If you are doing a fair bit of developing or experimenting getting one of these instruments is highly recommended if you can afford it, although these days a pretty fair instrument is not that expensive. Although nice, you don’t need an all bells and whistles 4 channel 200MHz instrument. 2 channels is handy though. I have a very modest 2 channel “Atten” brand with a bandwidth of just 25MHz and I find that pretty adequate. The secret is recognising any limitations. As a matter of interest I believe that for the novice user the lower bandwidth is preferable as with the high bandwidth instruments the user can see and worry about things that do not matter and are actually introduced by things like the earth clip on the probe in the wrong place or earth lead being too long introducing ringing etc which disappears when the probe disconnected.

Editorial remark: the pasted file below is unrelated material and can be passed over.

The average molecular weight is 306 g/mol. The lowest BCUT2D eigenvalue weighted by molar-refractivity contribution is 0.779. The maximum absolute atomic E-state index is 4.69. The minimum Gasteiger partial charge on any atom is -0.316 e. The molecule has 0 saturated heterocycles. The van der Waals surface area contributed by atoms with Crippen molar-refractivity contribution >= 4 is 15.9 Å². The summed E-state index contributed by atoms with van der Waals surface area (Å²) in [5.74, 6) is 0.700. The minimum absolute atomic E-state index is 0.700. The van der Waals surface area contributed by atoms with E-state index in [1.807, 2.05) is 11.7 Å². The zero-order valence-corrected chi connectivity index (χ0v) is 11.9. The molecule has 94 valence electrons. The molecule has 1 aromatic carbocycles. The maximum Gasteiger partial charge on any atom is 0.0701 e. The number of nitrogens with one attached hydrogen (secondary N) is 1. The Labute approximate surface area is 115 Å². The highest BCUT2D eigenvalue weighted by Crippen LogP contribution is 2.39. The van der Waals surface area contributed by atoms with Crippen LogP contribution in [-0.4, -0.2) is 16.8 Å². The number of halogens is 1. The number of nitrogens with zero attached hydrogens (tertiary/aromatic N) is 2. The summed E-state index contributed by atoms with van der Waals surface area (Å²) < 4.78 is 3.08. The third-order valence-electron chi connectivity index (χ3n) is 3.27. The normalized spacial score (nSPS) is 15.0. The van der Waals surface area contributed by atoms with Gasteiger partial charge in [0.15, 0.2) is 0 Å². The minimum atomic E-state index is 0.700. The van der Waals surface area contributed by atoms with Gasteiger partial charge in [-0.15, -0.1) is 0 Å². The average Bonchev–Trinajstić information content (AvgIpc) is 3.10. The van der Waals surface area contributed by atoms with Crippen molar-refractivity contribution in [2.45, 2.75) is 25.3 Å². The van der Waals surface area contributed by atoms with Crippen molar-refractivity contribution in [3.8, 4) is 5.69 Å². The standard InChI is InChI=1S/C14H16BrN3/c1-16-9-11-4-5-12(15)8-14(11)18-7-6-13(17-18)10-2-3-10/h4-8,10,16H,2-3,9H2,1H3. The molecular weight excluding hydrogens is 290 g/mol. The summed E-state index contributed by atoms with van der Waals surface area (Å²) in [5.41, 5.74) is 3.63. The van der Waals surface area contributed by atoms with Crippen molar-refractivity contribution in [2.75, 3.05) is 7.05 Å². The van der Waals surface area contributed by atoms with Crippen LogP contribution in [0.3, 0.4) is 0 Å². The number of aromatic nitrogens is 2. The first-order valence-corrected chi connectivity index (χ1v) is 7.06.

If you can, get one. As I said if you are going to dabble in electronics extensively you won’t be sorry.
Hi Murray and all.
Just wanted to loop back with some tests (I’m doing a Neopixel/GlowBit project and thought why not)
PS: Very interesting notes on the code though!
I may have stitched you up here, in previous tests 120ohm always worked for me though it might have been luck, depending on the resistors tolerances…
I replaced the 120ohm with a 220ohm (between the Pico and LLC and experienced the ape… erratic patterns coming through.
I don’t have a scope either but speculate that the transistor isn’t completely turning off causing the odd pattern.